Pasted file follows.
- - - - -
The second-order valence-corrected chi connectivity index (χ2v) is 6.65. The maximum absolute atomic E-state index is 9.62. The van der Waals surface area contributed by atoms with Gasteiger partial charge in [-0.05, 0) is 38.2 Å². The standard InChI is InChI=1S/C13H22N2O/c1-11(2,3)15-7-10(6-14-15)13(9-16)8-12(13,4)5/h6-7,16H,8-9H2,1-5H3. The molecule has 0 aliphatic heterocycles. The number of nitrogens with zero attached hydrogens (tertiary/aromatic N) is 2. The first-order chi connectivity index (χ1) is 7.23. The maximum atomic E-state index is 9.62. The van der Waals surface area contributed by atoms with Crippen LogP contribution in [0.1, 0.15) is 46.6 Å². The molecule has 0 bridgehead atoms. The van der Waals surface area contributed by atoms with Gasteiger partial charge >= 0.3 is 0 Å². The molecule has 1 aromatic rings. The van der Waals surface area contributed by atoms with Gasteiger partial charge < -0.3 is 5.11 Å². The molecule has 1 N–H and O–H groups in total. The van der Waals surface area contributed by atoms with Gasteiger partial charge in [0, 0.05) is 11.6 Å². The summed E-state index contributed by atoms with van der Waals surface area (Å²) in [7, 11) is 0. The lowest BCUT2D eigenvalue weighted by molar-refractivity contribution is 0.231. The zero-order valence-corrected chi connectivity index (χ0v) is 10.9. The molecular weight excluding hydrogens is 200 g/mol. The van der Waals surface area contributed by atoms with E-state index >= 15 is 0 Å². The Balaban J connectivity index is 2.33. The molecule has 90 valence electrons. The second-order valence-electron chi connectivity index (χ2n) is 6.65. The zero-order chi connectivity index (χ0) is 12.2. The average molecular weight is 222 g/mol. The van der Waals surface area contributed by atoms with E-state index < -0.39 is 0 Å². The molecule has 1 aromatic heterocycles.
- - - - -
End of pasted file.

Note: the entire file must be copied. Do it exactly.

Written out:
The second-order valence-corrected chi connectivity index (χ2v) is 6.65. The maximum absolute atomic E-state index is 9.62. The van der Waals surface area contributed by atoms with Gasteiger partial charge in [-0.05, 0) is 38.2 Å². The standard InChI is InChI=1S/C13H22N2O/c1-11(2,3)15-7-10(6-14-15)13(9-16)8-12(13,4)5/h6-7,16H,8-9H2,1-5H3. The molecule has 0 aliphatic heterocycles. The number of nitrogens with zero attached hydrogens (tertiary/aromatic N) is 2. The first-order chi connectivity index (χ1) is 7.23. The maximum atomic E-state index is 9.62. The van der Waals surface area contributed by atoms with Crippen LogP contribution in [0.1, 0.15) is 46.6 Å². The molecule has 0 bridgehead atoms. The van der Waals surface area contributed by atoms with Gasteiger partial charge >= 0.3 is 0 Å². The molecule has 1 aromatic rings. The van der Waals surface area contributed by atoms with Gasteiger partial charge < -0.3 is 5.11 Å². The molecule has 1 N–H and O–H groups in total. The van der Waals surface area contributed by atoms with Gasteiger partial charge in [0, 0.05) is 11.6 Å². The summed E-state index contributed by atoms with van der Waals surface area (Å²) in [7, 11) is 0. The lowest BCUT2D eigenvalue weighted by molar-refractivity contribution is 0.231. The zero-order valence-corrected chi connectivity index (χ0v) is 10.9. The molecular weight excluding hydrogens is 200 g/mol. The van der Waals surface area contributed by atoms with E-state index >= 15 is 0 Å². The Balaban J connectivity index is 2.33. The molecule has 90 valence electrons. The second-order valence-electron chi connectivity index (χ2n) is 6.65. The zero-order chi connectivity index (χ0) is 12.2. The average molecular weight is 222 g/mol. The van der Waals surface area contributed by atoms with E-state index < -0.39 is 0 Å². The molecule has 1 aromatic heterocycles.